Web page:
The discussion of block-granting Medicaid has returned to
the national health policy stage. This weekend, at the annual winter meeting of
the nation’s governors, various governors resurrected the issue arguing that
states need more flexibility than they currently have to fit their state’s
budget and health care needs.
Because of the populations affected and the potential
loss of guaranteed coverage, the consequences of block-granting would be far
reaching. Federal funding is currently available to states on an “as-needed”
basis but under a block grant, Medicaid funding would be capped. Because there
is no guarantee of a federal match, block-granted programs do not need to
guarantee coverage for those eligible.
Medicaid has been a lifeline for children and families
struggling to gain solid footing after turbulent economic times, as well as
senior citizens unable to care for themselves in their own homes and people
with disabilities for whom health insurance is simply not available. The bulk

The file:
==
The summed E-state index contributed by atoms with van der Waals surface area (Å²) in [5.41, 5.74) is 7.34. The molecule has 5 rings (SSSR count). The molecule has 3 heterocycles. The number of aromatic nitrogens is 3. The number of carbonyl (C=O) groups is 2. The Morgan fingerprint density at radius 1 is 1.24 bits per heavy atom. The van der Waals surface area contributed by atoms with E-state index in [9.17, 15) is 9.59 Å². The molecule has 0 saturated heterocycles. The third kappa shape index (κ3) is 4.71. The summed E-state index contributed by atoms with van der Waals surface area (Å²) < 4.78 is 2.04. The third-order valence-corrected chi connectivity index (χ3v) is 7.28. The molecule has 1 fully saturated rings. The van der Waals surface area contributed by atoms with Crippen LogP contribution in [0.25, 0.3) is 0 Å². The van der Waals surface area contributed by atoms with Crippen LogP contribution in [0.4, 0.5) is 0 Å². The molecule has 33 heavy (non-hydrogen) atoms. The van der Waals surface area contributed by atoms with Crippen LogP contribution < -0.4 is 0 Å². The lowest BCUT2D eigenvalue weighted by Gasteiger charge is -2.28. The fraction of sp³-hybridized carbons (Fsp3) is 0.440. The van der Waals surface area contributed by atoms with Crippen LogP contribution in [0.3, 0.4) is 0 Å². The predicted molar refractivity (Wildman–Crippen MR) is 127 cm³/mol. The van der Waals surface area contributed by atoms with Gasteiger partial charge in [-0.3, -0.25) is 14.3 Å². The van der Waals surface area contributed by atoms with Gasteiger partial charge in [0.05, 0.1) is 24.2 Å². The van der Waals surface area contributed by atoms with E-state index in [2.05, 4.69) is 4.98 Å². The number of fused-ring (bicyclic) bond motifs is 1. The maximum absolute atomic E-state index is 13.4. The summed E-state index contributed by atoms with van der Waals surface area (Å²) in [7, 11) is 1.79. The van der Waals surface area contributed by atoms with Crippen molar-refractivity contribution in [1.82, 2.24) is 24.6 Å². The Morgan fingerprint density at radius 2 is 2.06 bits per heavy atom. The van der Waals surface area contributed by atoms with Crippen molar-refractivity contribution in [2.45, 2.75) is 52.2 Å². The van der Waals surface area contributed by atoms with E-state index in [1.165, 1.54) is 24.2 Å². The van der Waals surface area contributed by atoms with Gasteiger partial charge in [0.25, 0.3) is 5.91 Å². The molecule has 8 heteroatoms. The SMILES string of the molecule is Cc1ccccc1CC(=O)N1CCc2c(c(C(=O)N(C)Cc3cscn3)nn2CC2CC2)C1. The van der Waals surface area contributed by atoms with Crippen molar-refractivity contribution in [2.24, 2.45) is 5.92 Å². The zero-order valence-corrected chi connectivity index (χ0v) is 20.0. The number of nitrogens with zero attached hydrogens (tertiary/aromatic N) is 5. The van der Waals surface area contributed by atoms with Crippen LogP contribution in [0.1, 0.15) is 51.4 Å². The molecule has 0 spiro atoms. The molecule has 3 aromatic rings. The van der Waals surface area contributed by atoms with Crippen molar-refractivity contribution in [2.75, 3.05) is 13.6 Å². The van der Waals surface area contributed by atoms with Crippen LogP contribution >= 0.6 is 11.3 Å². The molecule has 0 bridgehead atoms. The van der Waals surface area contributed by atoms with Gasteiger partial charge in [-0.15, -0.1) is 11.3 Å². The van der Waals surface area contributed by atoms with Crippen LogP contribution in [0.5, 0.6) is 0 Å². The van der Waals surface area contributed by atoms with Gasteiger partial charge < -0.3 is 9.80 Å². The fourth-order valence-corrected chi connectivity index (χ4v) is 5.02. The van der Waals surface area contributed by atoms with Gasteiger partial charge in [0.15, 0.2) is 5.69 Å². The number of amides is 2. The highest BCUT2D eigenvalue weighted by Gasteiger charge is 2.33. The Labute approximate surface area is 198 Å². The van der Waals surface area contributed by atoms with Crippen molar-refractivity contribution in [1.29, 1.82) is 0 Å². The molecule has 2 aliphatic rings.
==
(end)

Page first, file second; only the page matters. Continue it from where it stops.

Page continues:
of long-term care for many of the nation’s seniors and people with disabilities
is provided not through Medicare but through Medicaid. In fact, Medicaid
provides coverage and long-term care services to more than 58 million people.
It affects virtually every aspect of the nation’s health care system and is an
economic engine in communities throughout the country.
Any substantial changes to the Medicaid financing
structure would have a significant impact on the health and economic security
of families and communities across the country as those who have come to rely
on the program would no longer be guaranteed enrollment. Medicaid touches the lives and
livelihoods of far too many people for it to be addressed with simplistic bumper sticker solutions such as block grants.
Medicaid block-granting is sure to be one of many topics
discussed in the House Energy and Commerce hearing tomorrow titled “The
Consequences of Obamacare: Impact on Medicaid and State Health Care Reform.” We’ll
follow all proposed changes to Medicaid closely and keep you updated here on